“She doesn’t have me! She needs me!” I scream in order to keep from breaking down. “I really, really need to go…”
“In that case, let me book your flight.”
“Fli – flight? I haven’t ever been in one…” I feel timid all of a sudden. I can see her trying to hide her surprise, even irritation.
But people are surprising. “Then I’ll fly with you.”
“Really? But.. the classes… and I really can’t let you do that Mona,” I say feebly.
“Come on! Miss out on a chance to see that monster-in-law of yours? Not gonna happen,” she grins.

*

Courage indeed visits only once. Having the doctors say the seizure could be because of stress. Seeing Panchi’s look accusing me of betrayal. Hearing my family’s taunts and my husband’s silence. Where was courage now?

With Mona, I guess. I almost envy her when I see how my family behaves with her. Earlier there were a few jeers and whispers for her attire and attitude, however now there’s envy in the eyes of the women here. I do not fool myself that it would mean a change for me. I’m their bahu, not a guest. And everyone’s still angry.

Two days later while she’s leaving, Mona asks me “So when should I book your return honey?”
I let my silence answer her.
“Don’t tell me, Sush! Panchi is gonna be okay, and you can’t leave your seat just like that! Do you know how many people would kill for it?”
I tried to speak but I know that would unleash the torrent of tears.
“Sush, what is your plan?”
I gather myself. “The way I see it, you’re either the rock or the stream.” She looks at me like I’ve lost it. “When my obligations were the rock, solid and unyielding, I chose to be the stream. And now that their current is too strong… I need to sit rock solid and still, and let it all pass over me…”
“Well, screw your rocks and streams. I’ll request the Dean to keep your seat for a month.”
“Listen, Mona—”
“No listens and buts. I’ll see you,” she says confidently.

I envy that confidence. Being young and free of family responsibilities it’s easy for the Monas of this world. Some of us have a different destiny awaiting us. Even if we dare to dream once…
…we pay for it. I gather my strength. My kids need me.
Panchi’s just back from the hospital. Seeing me stay she seems to have forgiven me. At least forgiven me enough to say “Sing for me, Mumma,”. I almost don’t, feeling nervous with my husband Prakash around. Yet Palak seconds her request and I start with their favourite lullaby. I’m just halfway through when Panchi has slept and Palak has started wiping her tears. I hug her tightly. At that moment, Prakash leaves.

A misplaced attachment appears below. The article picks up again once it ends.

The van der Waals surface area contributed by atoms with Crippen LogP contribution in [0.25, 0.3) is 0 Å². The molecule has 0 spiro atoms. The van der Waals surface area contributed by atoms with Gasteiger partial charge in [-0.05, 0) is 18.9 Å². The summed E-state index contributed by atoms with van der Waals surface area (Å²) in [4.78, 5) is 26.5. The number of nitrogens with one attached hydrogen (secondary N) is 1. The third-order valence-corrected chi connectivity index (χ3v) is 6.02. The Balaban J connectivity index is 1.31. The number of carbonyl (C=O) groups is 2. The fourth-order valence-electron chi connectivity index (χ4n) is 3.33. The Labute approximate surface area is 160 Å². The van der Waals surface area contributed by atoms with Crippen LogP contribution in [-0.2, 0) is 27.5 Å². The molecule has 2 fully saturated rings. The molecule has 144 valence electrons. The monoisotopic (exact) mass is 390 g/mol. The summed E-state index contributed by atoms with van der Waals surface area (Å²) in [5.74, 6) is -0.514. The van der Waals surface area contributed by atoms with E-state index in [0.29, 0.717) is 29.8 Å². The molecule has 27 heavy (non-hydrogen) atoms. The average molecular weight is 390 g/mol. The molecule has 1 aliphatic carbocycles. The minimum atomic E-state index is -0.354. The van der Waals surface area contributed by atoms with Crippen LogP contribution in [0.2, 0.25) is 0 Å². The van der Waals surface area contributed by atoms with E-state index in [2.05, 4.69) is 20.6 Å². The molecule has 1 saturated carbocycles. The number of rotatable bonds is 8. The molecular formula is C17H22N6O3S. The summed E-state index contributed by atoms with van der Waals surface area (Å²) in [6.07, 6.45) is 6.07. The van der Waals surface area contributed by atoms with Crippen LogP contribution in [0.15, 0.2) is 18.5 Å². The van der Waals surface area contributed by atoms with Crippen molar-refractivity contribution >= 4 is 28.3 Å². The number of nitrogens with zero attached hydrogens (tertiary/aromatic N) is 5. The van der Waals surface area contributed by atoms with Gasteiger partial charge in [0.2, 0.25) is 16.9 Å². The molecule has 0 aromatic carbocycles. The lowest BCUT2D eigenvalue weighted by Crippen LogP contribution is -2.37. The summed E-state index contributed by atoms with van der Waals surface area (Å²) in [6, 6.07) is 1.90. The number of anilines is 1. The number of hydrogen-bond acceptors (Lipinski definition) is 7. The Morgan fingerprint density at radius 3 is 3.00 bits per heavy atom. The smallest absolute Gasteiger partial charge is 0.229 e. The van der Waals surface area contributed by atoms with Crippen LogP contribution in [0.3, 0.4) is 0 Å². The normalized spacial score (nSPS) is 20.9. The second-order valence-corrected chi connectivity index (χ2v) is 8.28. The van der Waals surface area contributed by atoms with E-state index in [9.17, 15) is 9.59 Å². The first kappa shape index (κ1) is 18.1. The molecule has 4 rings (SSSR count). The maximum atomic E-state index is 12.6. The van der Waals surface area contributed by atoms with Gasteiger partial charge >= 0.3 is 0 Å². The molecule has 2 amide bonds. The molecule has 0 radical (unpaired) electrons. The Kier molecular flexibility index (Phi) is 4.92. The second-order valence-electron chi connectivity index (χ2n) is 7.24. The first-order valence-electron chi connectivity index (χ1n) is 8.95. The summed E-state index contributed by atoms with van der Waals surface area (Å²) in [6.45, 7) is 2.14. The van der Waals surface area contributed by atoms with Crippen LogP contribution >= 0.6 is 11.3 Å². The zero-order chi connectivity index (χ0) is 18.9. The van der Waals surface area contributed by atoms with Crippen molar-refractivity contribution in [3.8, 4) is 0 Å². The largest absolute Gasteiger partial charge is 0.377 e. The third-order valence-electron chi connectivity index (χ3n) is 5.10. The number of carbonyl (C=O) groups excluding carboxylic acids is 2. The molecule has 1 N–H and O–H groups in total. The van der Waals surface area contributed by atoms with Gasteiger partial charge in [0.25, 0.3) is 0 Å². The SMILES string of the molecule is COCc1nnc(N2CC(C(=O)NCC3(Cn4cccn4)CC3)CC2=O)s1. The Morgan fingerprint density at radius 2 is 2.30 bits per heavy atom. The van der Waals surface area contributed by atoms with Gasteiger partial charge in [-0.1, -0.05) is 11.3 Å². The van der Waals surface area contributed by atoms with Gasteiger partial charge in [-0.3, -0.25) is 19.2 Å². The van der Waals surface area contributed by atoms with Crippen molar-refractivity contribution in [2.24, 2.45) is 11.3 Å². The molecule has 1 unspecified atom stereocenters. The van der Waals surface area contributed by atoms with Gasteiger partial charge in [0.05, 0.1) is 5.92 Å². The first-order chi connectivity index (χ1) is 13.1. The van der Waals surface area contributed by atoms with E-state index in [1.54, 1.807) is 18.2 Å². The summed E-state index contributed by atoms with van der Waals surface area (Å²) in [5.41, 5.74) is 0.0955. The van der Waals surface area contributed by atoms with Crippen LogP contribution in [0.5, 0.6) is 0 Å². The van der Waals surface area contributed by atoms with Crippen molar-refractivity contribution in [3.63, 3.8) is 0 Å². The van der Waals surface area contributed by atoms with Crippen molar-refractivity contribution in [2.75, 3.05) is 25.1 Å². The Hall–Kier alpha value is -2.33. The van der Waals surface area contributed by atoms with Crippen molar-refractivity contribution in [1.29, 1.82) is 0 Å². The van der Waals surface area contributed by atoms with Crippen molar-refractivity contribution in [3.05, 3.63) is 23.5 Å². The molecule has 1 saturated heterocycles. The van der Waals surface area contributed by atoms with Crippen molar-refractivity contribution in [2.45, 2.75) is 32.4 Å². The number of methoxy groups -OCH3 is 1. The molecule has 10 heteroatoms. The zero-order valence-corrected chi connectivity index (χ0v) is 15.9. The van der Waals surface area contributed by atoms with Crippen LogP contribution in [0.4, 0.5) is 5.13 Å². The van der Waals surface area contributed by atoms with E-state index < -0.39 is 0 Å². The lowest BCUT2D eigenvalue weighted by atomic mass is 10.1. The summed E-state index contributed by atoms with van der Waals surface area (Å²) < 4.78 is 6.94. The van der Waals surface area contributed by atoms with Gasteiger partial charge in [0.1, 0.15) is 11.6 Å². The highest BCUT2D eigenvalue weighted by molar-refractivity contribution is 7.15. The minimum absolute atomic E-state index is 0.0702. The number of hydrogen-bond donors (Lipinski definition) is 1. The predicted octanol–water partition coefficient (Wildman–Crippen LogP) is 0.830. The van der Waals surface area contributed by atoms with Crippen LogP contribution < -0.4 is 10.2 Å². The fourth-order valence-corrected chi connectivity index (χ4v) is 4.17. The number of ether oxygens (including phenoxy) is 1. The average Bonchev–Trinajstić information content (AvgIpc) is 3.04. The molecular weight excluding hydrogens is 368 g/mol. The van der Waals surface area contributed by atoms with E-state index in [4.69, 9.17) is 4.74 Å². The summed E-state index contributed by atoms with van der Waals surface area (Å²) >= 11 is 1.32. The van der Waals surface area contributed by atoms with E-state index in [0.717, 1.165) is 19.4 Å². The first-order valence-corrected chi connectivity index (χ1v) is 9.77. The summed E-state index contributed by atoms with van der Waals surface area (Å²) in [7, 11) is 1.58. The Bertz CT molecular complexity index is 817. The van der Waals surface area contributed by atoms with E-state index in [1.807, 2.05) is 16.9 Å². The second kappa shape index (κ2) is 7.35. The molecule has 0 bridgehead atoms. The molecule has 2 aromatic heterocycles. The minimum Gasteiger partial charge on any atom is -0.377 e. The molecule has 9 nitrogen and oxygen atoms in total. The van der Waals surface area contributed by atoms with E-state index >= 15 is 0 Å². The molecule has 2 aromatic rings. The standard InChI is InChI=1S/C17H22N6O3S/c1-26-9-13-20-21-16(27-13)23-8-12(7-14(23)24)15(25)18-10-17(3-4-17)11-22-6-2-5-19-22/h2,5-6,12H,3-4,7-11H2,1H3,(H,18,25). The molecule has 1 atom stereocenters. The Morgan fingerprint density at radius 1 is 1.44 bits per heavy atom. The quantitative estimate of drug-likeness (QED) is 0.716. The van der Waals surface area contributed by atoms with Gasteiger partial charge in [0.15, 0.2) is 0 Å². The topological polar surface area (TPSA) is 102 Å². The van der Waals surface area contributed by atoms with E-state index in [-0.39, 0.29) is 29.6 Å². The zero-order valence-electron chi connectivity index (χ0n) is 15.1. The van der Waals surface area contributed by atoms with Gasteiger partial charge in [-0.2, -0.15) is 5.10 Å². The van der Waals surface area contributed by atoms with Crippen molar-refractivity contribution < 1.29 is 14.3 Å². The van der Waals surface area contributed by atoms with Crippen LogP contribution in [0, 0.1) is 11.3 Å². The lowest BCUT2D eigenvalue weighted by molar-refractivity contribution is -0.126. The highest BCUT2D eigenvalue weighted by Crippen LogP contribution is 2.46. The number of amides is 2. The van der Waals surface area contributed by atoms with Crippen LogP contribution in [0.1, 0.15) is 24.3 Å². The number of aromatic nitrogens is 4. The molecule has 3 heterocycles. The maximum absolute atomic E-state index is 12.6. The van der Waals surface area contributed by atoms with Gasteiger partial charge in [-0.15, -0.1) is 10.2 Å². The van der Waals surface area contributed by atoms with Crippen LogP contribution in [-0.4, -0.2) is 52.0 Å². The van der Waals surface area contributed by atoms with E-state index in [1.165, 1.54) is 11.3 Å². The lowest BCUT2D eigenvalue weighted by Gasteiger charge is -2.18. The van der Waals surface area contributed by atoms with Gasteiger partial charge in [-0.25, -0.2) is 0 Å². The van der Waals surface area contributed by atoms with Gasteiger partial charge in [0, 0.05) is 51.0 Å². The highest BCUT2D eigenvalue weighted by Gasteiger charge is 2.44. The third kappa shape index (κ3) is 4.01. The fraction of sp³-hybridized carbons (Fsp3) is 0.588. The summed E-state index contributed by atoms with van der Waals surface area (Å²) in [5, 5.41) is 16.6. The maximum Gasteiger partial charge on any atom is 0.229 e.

Is this always going to be like this? Will he never forgive me?

“Will you never forgive me?”
He asks me the next morning.
“What? What do.. what?” I stumble.
“Sushma, I know I haven’t been an expressive or out-of-the-way supportive husband,” he said humbly. “But I thought we had trust. Why did you need to leave me without even trying to communicate?”
Words failed me and all that escaped were sobs. He softly touched my cheek.
“It’s okay, what’s done is done. What are your plans now?”
“I thought I could leave it all behind. But my kids – our kids, Prashant, I can’t leave them behind. So that decides it for me. I’ll stay and work my way back into acceptance, I guess.”
He paused. “Do you think that’s possible?”
I wondered, too. “It is with the kids. And I’m hopeful, regarding you. Honestly there isn’t much love lost between the rest of us,” I sigh.
“One last thing, Sushma. Do you regret your daring to leave it?”
“No.” I stated with conviction. I thought back to the days of music and freedom. “No.”
Loud sounds of utensils banging comes from the kitchen. My mother-in-law’s good morning summons.
As I serve breakfast, a silence lingers over the dining table.
“Bas, Mummy,” Panchi says.
“Thoda aur beta, sehat banani hai,” I coax.
“Doh meheene toh badi sehat banwa li tuney,” Mummy ji reproaches me. “Ab zarurat nahi humari sewa karni ki.”
Prakash clears his throat. “Actually, Mummy, zarurat waise bhi nahi hai kyuki hum chaaro Mumbai shift ho rahe hai.”
Like a character in a badly-directed Hindi movie, I literally drop my spoon.
“Dimag sadh gaya hai tera? Teen din mei isne apna jadu daal diya?”
“Are you serious?” My devar.
“Yes. I guess I did a re-think when I saw Mona. If she can have so much freedom, why can’t give my wife a chance?” Then he looked directly at Mummy ji. “Aur isne toh apni aadhi zindagi de di aapko. Aadhi isko apne man se jeene doh.”
Mummy ji uses her Brahmaastra. “Arey bachcho ka toh socho! Aisde hi thodi na ukhaad sakte ho inhe?”
Palak looks at me encouragingly. “Dadi, we’ll miss you, but Mumbai is like wowww! No Panchi?”
The latter nods. A twinge of guilt grips me as I notice her relief at not being betrayed and left behind.
My eyes meet Prakash’s. Gratitude meets encouragement. And the violin strings and Mumbai skylights beckon again…

 

Shubha Jaggi